Disclaimer: This article probably seems shorter than you have expected regarding its title. In the end you will have learned that it's not.
Spring Boot is the one big player in the market of available java application frameworks. Everybody is supposed to know Spring Boot and how to write applications using it. Yet, you see so many Spring Boot applications that have gotten out of control and are a nightmare to maintain. Why is that?
In my opinion, this is because it is so easy to get started - you put an annotation here, you put an annotation there and voilà you have your REST service running. But then, it is not quite as easy to evolve and structure your application correctly if you are not aware of some key concepts and some of the stuff that is going on under the hoods. Without proper understanding, it is way too easy to screw things up. Examples?
Application context configuration seems easy at a first glance but can get rather complex while your application grows. Do I use component scan or java based configuration? Can I mix them? Where do I put those config classes? Is a single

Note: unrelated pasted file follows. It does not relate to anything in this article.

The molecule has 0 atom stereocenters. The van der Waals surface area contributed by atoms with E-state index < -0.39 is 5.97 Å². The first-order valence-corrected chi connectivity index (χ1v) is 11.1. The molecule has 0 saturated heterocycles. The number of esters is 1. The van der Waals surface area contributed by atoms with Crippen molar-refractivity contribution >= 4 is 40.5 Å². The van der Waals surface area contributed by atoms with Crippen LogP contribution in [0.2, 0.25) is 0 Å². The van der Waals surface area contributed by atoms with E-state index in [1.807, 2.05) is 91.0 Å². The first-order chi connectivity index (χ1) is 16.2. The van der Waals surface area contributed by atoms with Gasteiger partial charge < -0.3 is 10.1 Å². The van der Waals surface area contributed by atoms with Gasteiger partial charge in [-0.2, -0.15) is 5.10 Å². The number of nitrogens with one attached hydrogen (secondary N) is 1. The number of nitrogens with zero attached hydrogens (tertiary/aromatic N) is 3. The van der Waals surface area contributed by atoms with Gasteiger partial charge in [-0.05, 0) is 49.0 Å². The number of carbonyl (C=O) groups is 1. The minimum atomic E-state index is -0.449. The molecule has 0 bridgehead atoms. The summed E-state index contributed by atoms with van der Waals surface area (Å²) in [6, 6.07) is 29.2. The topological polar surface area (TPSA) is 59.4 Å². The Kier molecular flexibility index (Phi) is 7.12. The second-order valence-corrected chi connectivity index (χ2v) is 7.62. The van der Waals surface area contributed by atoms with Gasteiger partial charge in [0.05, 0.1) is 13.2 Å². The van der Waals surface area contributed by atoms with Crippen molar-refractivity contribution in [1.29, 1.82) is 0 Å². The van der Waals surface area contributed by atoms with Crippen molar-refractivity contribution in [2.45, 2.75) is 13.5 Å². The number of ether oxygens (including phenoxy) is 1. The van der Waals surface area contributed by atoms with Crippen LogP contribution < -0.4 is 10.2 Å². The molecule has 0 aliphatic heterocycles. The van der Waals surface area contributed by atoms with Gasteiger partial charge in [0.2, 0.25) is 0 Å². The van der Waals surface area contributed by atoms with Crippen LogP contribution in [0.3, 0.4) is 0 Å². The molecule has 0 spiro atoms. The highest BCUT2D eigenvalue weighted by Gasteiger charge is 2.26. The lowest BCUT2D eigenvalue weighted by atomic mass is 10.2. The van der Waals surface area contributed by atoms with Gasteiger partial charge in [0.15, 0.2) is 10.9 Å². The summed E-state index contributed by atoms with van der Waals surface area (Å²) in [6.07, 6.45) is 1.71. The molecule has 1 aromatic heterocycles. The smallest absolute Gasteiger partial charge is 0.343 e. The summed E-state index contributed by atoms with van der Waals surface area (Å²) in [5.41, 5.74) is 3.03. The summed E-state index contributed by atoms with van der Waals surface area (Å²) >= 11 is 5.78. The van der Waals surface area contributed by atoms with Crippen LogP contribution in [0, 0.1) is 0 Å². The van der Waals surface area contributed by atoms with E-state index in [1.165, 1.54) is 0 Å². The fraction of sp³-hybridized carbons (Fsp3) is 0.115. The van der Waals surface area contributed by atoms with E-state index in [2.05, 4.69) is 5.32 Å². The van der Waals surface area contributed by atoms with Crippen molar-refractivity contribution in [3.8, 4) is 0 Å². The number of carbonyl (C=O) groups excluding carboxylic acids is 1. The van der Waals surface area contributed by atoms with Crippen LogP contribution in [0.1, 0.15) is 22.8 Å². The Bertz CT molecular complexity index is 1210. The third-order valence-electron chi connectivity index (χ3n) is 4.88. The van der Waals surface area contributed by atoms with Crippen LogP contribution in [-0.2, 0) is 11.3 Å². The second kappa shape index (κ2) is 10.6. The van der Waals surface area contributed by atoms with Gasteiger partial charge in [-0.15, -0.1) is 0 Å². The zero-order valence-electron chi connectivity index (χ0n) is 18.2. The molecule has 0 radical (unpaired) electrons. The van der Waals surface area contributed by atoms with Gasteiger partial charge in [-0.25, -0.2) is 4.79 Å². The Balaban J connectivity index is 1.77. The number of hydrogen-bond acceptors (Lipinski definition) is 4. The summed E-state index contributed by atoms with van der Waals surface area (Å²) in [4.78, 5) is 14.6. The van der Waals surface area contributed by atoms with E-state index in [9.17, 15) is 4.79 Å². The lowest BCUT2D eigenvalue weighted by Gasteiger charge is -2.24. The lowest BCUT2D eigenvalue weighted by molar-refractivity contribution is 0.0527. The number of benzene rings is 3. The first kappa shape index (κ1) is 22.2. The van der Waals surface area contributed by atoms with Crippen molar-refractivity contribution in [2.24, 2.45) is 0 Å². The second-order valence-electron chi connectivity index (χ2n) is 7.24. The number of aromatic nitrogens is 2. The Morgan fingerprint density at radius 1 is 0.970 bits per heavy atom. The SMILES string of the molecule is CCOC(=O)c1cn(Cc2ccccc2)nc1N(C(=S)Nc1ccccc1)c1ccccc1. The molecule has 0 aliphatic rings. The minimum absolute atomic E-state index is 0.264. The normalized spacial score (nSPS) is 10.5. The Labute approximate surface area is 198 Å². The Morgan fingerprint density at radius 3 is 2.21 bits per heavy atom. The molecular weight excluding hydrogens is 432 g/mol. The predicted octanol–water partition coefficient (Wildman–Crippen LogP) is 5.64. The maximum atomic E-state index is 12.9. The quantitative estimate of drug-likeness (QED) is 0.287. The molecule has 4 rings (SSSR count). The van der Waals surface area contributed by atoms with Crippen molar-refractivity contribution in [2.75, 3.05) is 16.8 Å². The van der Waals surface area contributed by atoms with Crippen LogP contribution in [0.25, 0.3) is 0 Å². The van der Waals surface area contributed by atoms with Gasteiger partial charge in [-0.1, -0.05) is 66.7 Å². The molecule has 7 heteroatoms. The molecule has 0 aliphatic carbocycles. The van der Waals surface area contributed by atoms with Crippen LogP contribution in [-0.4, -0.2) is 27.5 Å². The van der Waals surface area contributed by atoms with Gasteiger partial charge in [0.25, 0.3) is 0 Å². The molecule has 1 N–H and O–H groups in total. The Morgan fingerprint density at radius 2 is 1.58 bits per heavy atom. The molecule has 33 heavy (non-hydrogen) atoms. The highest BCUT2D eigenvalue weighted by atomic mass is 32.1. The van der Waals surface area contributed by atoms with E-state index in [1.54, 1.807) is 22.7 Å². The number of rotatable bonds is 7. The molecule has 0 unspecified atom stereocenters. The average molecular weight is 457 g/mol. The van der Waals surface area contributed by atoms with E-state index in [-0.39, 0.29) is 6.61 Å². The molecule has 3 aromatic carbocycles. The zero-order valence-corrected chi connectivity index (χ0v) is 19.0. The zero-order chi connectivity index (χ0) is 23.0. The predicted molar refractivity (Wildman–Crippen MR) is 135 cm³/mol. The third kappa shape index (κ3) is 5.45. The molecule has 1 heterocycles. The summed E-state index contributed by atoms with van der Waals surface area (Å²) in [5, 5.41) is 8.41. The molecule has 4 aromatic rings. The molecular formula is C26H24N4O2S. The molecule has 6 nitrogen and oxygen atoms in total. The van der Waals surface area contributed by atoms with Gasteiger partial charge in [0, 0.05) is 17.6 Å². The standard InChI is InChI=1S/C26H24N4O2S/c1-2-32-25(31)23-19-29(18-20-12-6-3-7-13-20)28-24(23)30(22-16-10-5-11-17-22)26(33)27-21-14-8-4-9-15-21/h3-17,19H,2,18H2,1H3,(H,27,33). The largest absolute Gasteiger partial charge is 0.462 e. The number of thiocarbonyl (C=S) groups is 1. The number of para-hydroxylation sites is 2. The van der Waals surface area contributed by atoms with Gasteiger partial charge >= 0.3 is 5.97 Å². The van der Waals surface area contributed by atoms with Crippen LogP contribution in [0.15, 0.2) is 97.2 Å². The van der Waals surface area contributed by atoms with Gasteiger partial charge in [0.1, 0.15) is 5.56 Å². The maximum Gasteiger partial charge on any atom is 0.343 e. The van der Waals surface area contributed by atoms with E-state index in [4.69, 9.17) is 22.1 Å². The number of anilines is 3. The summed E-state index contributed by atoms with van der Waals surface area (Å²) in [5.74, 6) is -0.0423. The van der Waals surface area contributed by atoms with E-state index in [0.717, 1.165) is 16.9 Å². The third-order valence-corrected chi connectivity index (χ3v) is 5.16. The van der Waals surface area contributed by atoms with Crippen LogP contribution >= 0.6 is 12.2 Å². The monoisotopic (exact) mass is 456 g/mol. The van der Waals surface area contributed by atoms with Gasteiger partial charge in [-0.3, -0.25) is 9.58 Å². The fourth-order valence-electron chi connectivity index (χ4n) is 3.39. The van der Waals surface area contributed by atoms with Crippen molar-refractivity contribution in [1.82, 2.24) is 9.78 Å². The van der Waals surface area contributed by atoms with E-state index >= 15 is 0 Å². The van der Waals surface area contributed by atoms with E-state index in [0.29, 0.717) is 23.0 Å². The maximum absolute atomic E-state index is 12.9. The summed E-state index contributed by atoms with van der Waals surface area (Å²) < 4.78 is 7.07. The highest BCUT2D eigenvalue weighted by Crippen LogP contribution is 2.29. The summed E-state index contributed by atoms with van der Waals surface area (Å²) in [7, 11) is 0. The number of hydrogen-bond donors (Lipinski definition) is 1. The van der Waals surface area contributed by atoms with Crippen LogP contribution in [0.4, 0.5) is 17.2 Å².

@Configuration class enough? What is this 'auto configuration' actually? If you can not properly answer these questions in context of your application's requirements you will end up creating an unmaintainable
There are other examples like scopes, logging configuration, property sources, AOP proxies, dependency management, bundling, profiles, web security and whatnotelse.
In short: If you thought that writing an application using Spring Boot is as easy as putting
@SpringBootApplication on your main class, you are wrong. It is just as easy to screw everything up if you have no idea what you are actually doing.
So here is my advice if you want to get serious with writing a Spring Boot application: RTFM
(Really, that is the single most important resource to learn how Spring Boot works)